The point of Christian spirituality, then, is to recall us to ourselves. It is to reconcile us to the God who loves us, who created us in his own image, and who cared enough for our redemption to take frail flesh and demonstrate the patterns of love, mercy and justice in the person of Jesus Christ—patterns that led him through the cross to resurrection. In Jesus, in God’s ultimate act of self-revelation and of self-emptying for our sake, we have been called back; we can get in touch with the “us” that God originally created us to be. Therefore, the true test of a Christian spirituality is whether it helps us accomplish this goal: are we freed to love and to most fully be who God created us to be?

But we can’t stop there, either, I’m afraid… The Christian enterprise isn’t just about us—individually. While God cares deeply about the redemption of each one of us, there’s a much bigger scope in view here. God wills the redemption of all humanity, of all creation. Our spiritual work isn’t just about being the best we can be—it’s about participating in God’s monumental effort to reconcile all creation back to the patterns of love, justice, mercy, and fidelity, back to the goodness that it had once and can have again.

To put it another way, Paul reminds again and again in his letters that we have been baptized into the Body of Christ. He means this in a mystical sense—that we are connected into the life, death, and resurrection of Jesus—but he means it socially as well—that we are connected into the community of all the others who have been connected into Jesus as well, the Church. But being incorporated into the Body is the beginning of the process, not its end. It’s not enough to be grafted into the Body of Christ if we don’t likewise share in the Mind of Christ which is so famously laid out in the Christ-hymn of Philippians: “Let the same mind be in you that was in Christ Jesus, who, though he was in the form of God, did not regard equality with God as something to be exploited, but emptied himself, taking the form of a slave, being born in human likeness. And being found in human form, he humbled himself and became obedient to the point of death—even death on a cross…” (Phil 2:5-8). Ephesians reminds us that this is the point of the whole exercise; Christian spirituality isn’t just about you—your spiritual success is tied to everyone else around you and, indeed, that’s the point of the institutional church: “to equip the saints for the work of ministry, for building up the body of Christ, until all of us come to the unity of the faith and of the knowledge of the Son of God, to maturity, to the measure of the full stature of Christ. . . . But speaking the truth in love, we must grow up in every way into him who is the head, into Christ, from whom the whole body, joined and knit together by every ligament with which it is equipped, as each part is working properly, promotes the body’s growth in building itself up in love” (Eph 4:12-13; 15-16, emphasis added). We’re not on this journey alone; our own spiritual maturity is tied up with how we model and encourage that maturity in others. Any spirituality or spiritual exercise that cuts us off or makes us feel superior to those around us is not being rightly used.

Thus, the goal of Christian spirituality is to bring to whole Body to Christian maturity. We do this by cultivating that maturity in ourselves and modeling it for others and encouraging them in their own path based on the gifts for building up the Body that we’ve been given. Alright—if that’s the goal, then how do we measure our progress towards it? Well, this is a little more subjective. It’s not like running; I can’t see how I’m doing in the same way that I glance down at a running watch to check my pace.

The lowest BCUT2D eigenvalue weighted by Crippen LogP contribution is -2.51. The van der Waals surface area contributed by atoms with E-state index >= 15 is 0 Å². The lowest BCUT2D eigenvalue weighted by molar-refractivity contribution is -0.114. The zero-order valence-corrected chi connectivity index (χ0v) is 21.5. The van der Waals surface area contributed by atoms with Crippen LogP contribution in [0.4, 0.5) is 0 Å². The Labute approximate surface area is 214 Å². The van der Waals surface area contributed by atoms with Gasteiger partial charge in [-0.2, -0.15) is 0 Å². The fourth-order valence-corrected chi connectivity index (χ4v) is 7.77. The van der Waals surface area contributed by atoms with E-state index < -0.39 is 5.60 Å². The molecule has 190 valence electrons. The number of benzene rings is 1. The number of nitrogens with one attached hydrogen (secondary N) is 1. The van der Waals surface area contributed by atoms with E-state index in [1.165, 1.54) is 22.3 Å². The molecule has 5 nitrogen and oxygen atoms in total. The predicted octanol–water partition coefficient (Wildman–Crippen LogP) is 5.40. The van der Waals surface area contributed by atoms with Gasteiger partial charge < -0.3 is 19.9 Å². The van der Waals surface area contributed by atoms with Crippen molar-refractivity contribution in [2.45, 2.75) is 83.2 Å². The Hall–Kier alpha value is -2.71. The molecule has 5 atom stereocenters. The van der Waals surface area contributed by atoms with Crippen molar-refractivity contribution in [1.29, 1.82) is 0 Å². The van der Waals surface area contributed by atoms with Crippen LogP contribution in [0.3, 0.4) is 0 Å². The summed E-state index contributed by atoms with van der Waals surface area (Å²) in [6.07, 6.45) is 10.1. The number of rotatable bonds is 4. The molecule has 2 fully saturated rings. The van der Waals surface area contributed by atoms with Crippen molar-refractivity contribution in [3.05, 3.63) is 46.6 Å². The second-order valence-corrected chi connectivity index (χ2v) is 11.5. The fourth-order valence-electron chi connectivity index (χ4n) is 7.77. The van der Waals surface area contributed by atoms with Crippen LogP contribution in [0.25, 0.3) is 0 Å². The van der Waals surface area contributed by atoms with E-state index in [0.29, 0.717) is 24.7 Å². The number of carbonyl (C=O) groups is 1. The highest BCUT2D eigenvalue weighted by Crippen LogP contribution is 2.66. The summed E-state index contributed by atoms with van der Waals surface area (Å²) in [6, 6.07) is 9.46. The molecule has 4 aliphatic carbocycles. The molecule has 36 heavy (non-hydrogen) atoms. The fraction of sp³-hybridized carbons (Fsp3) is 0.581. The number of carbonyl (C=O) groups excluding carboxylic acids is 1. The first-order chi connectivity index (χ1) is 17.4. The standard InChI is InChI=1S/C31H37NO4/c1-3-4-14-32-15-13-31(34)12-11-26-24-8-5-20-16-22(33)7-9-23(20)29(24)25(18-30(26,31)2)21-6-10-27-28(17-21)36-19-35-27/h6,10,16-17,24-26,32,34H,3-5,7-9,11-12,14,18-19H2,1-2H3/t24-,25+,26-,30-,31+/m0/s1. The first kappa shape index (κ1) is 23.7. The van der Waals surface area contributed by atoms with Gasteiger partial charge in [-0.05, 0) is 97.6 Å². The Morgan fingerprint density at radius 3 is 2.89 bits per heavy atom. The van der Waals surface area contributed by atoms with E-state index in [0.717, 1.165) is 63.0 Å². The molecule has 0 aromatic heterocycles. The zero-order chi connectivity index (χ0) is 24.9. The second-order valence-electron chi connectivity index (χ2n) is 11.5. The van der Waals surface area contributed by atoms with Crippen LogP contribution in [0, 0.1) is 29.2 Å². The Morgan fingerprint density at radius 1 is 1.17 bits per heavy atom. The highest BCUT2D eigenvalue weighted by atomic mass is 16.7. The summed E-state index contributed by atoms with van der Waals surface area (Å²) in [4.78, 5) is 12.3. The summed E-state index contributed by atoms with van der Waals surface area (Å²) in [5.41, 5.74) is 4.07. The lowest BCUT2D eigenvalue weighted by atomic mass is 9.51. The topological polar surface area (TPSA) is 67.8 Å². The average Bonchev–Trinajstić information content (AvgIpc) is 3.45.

As Thornton suggests, the most reliable guide is an honest appraisal of how we treat those around us. Are we treating the inevitable provocations of daily life with anger and resentment or with patience and compassion? (Well—at least increasing degrees of patience…) When I sit and ponder how my spiritual life is going, one of the best measures I know is to consider how my wife and kids might rate me; am I being a more thoughtful and patient husband? Am I responding to their demands on my time in appropriate ways? And not just them—how would my co-workers answer the same question?

The habits of devotion foster in us the habits of virtue. We are transformed—slowly and with a certain amount of inevitable back-sliding—gradually towards the mind of Christ. As disconnected as devotion and virtue might appear from one another, both the wisdom of the church and our own experience will confirm it. I remember once being angry at my wife over some petty household argument—which I can’t even remember now—and thinking that I couldn’t bear to pray Evening Prayer then because once I had done so, I’d have better perspective, be more centered, and that I would have to acknowledge that she was right!

I also want to offer a word of caution concerning another kind of test. Sometimes we get the sense that the point of spiritual devotions (or even church services and sacraments) is to feel uplifted or inspired. That the correct judge if it “worked” is whether we felt the Spirit moving or if we felt a spiritual high. Now, I’m a firm believer in the presence and the movement of the Spirit. I’ve discerned it in liturgical worship, in free-church worship, in the sacraments, and outside of them as well. And yet I’ve also felt emotional states that seem much like it that passed quickly or were the result of some kind of emotional manipulation. You can’t manipulate the Spirit and you can’t manipulate long-term formation. The point of a solid devotional practice is not momentary surges of emotion; long-term formation and transformation is measured in years and decades. Sometimes good and worthwhile devotional practices will inspire us—and sometimes they may feel like work for long stretches of time.